One of the reasons for the undervaluation of small-cap Japanese companies is the lack of research coverage, as they often receive less attention from institutional investors and analysts. The language barrier is a key contributor to this situation, as many Japanese small-cap companies do not provide English materials or investor relations services, making it challenging for foreign investors to access information and engage with management.

Matthews Asia’s blog post, “The Alpha Potential in Japan’s Small Caps,” highlights thin research coverage as one of the driving factors behind the undervaluation of small-cap Japanese stocks. According to the post,

“Of the more than 1,900 Japanese small-cap equities, over 1,400 have fewer than three analysts covering them, and more than 900 are not covered by any analysts at all.”

This lack of coverage results in Japanese small-cap companies being under-researched and under-followed by market participants.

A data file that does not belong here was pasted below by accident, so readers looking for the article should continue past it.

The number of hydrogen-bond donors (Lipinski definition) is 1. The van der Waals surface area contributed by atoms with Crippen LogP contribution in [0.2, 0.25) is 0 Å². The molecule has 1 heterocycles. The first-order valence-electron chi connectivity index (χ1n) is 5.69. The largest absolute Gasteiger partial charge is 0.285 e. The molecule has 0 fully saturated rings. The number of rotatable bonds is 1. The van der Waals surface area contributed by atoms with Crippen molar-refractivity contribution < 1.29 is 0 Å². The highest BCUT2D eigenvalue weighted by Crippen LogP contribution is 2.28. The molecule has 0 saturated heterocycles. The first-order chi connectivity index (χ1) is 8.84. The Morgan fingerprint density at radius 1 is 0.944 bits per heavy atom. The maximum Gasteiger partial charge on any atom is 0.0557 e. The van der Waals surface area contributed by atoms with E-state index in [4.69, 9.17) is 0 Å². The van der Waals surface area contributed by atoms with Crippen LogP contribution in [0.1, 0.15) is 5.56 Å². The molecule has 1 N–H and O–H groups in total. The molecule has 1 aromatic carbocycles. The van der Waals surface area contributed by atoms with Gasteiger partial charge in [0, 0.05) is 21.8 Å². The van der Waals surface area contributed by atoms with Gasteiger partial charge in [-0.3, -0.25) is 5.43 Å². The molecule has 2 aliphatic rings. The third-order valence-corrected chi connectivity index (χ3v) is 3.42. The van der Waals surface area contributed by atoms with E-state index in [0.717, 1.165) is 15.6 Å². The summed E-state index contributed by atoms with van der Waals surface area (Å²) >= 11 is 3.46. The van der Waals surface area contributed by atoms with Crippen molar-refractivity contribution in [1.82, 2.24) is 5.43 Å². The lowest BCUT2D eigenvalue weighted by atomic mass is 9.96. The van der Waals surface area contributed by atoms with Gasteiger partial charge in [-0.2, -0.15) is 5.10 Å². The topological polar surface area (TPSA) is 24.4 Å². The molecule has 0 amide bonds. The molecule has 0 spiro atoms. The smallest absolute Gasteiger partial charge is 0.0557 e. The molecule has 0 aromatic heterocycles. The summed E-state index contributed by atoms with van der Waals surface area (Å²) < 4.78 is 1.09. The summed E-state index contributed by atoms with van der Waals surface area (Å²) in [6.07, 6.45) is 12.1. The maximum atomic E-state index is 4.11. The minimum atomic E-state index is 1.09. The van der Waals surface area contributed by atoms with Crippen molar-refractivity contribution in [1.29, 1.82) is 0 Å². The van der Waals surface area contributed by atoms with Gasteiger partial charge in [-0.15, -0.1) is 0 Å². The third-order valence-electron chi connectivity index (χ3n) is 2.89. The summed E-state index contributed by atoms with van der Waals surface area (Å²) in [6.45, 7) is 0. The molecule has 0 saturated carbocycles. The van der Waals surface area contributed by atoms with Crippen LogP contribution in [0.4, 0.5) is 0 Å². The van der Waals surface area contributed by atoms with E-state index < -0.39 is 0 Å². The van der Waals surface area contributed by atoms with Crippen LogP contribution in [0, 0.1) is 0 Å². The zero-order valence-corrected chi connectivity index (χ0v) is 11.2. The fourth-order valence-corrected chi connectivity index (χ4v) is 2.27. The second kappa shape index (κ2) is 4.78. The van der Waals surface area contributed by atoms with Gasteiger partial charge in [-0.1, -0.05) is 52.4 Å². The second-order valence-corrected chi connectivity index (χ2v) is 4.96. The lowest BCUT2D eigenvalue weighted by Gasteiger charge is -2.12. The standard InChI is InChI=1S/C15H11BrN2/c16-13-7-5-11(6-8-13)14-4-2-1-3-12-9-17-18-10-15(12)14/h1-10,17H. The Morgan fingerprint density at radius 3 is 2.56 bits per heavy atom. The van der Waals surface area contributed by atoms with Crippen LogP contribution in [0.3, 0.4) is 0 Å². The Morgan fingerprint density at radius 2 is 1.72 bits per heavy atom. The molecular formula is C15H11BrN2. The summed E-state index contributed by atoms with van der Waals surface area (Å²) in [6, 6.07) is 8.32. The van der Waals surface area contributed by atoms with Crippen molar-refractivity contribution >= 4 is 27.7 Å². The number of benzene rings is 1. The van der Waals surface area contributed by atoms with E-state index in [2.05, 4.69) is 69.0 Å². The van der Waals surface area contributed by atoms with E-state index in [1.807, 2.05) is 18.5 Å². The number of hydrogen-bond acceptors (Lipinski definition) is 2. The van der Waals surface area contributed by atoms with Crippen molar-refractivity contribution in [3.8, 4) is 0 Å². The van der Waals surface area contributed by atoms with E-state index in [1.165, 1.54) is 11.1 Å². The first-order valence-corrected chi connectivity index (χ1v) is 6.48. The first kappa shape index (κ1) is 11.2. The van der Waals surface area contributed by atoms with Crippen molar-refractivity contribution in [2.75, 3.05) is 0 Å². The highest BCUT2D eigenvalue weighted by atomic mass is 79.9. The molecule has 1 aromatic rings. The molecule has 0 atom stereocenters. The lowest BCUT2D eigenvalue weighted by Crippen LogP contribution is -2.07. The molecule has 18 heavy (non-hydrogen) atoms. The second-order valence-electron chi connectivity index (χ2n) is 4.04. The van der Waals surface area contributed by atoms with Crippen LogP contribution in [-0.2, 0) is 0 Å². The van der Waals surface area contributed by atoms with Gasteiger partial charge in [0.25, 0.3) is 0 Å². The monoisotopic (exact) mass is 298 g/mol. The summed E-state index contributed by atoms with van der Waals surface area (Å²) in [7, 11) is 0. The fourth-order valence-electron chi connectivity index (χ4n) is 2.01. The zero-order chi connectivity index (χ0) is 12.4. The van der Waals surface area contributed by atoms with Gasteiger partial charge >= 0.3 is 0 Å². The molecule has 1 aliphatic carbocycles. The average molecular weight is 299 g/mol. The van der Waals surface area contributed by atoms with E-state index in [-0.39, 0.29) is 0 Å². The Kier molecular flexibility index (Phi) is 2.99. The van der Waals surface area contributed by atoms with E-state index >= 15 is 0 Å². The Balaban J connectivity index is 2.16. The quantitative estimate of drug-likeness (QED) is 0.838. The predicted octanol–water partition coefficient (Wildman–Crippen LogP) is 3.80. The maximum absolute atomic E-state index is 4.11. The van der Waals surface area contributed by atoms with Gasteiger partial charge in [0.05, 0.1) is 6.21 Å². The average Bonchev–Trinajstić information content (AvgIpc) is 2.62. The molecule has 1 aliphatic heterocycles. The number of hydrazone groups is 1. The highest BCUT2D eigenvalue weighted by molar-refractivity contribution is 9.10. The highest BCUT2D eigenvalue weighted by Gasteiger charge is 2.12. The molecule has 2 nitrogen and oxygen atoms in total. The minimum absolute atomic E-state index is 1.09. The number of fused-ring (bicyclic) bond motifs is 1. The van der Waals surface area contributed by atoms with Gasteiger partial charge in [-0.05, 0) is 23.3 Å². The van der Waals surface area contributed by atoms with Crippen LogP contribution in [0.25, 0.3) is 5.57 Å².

This information asymmetry, particularly for those who cannot access and comprehend Japanese information sources, leads to a deviation from the efficient market theory in the Japanese small-cap sector. The efficient market theory assumes that all relevant information is factored into a stock’s price, but in the case of Japanese small-cap companies, this information imbalance creates a unique environment that could generate alpha for investors who can capitalize on it.

Taking Advantage of Information Asymmetry as Investors

Foreign investors can employ various strategies to bridge the information gap and gain an advantage in the market. One approach is to explore English resources or utilize online tools to translate Japanese materials.

Shared Research

A number of English resources can assist foreign investors in gathering information about Japanese small cap companies. These include the Nikkei Asian Review, a prominent business publication covering news and analysis on Asian markets, including Japan, and the Japan Times, the largest and oldest English-language newspaper in Japan, which addresses a wide range of subjects, such as business and economy. Independent research platforms like Shared Research offer detailed reports on over 300 Japanese small and mid-cap companies, while financial information service companies like FISCO provide news, analysis, and research reports on small and mid-cap companies.